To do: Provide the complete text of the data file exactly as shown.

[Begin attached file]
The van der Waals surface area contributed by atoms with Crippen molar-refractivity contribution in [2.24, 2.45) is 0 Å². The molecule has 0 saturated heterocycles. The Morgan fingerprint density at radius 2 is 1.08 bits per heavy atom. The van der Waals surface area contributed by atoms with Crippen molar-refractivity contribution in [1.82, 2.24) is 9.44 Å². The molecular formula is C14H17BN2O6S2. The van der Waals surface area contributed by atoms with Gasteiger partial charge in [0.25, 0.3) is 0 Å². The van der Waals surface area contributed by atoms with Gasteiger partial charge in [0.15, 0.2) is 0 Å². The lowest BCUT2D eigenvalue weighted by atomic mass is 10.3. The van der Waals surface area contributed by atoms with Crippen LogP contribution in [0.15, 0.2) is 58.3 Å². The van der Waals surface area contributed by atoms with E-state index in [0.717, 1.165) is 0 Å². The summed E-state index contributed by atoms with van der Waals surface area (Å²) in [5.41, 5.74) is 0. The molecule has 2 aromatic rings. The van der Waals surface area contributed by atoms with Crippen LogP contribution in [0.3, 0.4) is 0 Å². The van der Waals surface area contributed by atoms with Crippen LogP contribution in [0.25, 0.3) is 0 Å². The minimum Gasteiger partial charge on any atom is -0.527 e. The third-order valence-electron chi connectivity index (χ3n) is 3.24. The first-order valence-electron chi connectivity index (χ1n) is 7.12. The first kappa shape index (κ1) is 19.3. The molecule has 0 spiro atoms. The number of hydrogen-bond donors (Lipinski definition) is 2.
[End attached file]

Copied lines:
The van der Waals surface area contributed by atoms with Crippen molar-refractivity contribution in [2.24, 2.45) is 0 Å². The molecule has 0 saturated heterocycles. The Morgan fingerprint density at radius 2 is 1.08 bits per heavy atom. The van der Waals surface area contributed by atoms with Crippen molar-refractivity contribution in [1.82, 2.24) is 9.44 Å². The molecular formula is C14H17BN2O6S2. The van der Waals surface area contributed by atoms with Gasteiger partial charge in [0.25, 0.3) is 0 Å². The van der Waals surface area contributed by atoms with Gasteiger partial charge in [0.15, 0.2) is 0 Å². The lowest BCUT2D eigenvalue weighted by atomic mass is 10.3. The van der Waals surface area contributed by atoms with Crippen LogP contribution in [0.15, 0.2) is 58.3 Å². The van der Waals surface area contributed by atoms with E-state index in [0.717, 1.165) is 0 Å². The summed E-state index contributed by atoms with van der Waals surface area (Å²) in [5.41, 5.74) is 0. The molecule has 2 aromatic rings. The van der Waals surface area contributed by atoms with Crippen LogP contribution in [0.3, 0.4) is 0 Å². The van der Waals surface area contributed by atoms with Crippen LogP contribution in [0.25, 0.3) is 0 Å². The minimum Gasteiger partial charge on any atom is -0.527 e. The third-order valence-electron chi connectivity index (χ3n) is 3.24. The first-order valence-electron chi connectivity index (χ1n) is 7.12. The first kappa shape index (κ1) is 19.3. The molecule has 0 spiro atoms. The number of hydrogen-bond donors (Lipinski definition) is 2.